Who or what was the inspiration for your story in Metastasis?

As best I recall it, “Quantum Therapy” didn’t start with thinking about cancer; it started with watching a TV show about string theory and thinking, “How would they apply this to medicine?” Because it seems like, whenever people learn something new about how the world works, they try to apply it in three places: In war, in medicine, and in business. So it’s “how can I use this to kill people?” “how can I use this to save people?” and “how can it make me money?” And I’m not interested in war, and not as interested in business as I really should be, but there’s fascinating stuff going on in medicine these days, with stuff like nanobots and biologic therapies. So what would be the medical application of tiny particles that move in and out of alternate universes?

How has cancer touched your life?

Cancer hasn’t hit my life as hard as it has some other people I know. I lost three grandparents to cancer, but they were all in their late 70s or 80s. The one who died young was killed by a heart attack. And I’ve got a sibling who died of myesthenia gravis.

My mother’s around 70 now, and she had cancer, but she survived. And a couple of relatives by marriage have also survived cancer not long ago. So cancer hasn’t hit me personally that hard.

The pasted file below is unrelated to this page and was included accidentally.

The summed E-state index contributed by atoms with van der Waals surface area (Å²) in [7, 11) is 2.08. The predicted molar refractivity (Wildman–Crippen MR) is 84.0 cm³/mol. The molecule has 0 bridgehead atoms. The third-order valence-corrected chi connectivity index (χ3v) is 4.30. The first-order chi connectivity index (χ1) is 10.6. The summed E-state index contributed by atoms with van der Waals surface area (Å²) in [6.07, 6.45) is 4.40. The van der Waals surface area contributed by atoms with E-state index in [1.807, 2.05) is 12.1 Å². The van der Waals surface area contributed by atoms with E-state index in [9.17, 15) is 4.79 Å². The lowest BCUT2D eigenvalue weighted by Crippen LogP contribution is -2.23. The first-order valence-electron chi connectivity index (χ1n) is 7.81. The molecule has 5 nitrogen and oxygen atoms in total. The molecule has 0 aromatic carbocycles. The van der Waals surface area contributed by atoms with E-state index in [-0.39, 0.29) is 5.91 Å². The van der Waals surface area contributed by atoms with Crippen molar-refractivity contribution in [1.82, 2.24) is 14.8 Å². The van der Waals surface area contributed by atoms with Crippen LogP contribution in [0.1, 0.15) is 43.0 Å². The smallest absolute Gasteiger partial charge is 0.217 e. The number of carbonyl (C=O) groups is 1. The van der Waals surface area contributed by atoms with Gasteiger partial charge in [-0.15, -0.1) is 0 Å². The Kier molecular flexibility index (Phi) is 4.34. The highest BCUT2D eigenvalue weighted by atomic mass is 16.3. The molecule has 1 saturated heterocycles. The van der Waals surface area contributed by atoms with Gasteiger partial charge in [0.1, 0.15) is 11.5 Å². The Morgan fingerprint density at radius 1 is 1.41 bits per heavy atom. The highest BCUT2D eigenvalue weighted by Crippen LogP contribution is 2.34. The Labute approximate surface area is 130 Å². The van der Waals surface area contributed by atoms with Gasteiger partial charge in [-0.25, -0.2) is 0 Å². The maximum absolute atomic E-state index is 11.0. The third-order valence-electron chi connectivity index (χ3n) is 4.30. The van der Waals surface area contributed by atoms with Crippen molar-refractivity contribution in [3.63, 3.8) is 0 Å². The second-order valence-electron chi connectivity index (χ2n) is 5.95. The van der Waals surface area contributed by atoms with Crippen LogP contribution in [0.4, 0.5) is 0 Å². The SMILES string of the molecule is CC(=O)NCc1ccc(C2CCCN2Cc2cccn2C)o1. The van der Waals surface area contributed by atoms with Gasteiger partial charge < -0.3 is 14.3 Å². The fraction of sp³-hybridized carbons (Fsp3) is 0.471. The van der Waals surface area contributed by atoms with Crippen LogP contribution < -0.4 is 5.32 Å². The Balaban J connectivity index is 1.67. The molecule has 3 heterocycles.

But I’ve got friends who’ve had it worse. Some who lost their mother to cancer, and another good friend whose brother-in-law passed away. Around my age, and he got cancer of the liver. He beat his prognosis by years, but in the end it still laid him low, and it left behind a young widow and two kids, and now they have to grow up without their dad.

Another thing, though I don’t think it’s what you meant when you asked the question–cancer has been a part of my professional life. I’ve been writing and editing medical communications since 1998–sometimes advertising, sometimes more complicated scientific writing to inform doctors about new treatments. And I’ve learned a lot about cancer on the job. A lot of the science in this story–not all of it, but a lot–is based on things I’ve read about in the workplace.

When it comes to cancer, what gives you hope?

Hope’s a funny thing. I mean, ultimately, we’re all gonna die of something, and there’s no way around that.  But when it comes to cancer–when it comes to a lot of diseases that used to be incurable–there are just some fascinating things going on in medicine, like I said.

Like angiogenesis inhibitors. You know, when a tumor grows, the old way to treat it was to kill off all the growing cells for a while, and hope they get the cancer with all the rest. That’s what chemotherapy is. But now, they think “What does a tumor need?” It needs oxygen, so it needs blood. So inside of a tumor there’s this tangle of new veins and arteries, growing fast to support the tumor’s rapid growth. But the rest of your body has most of the veins and arteries it needs already. So they have these drugs that stop your body from growing any new veins–instead of killing all the growing cells, they just stop what the cancer needs most, and they starve the tumor.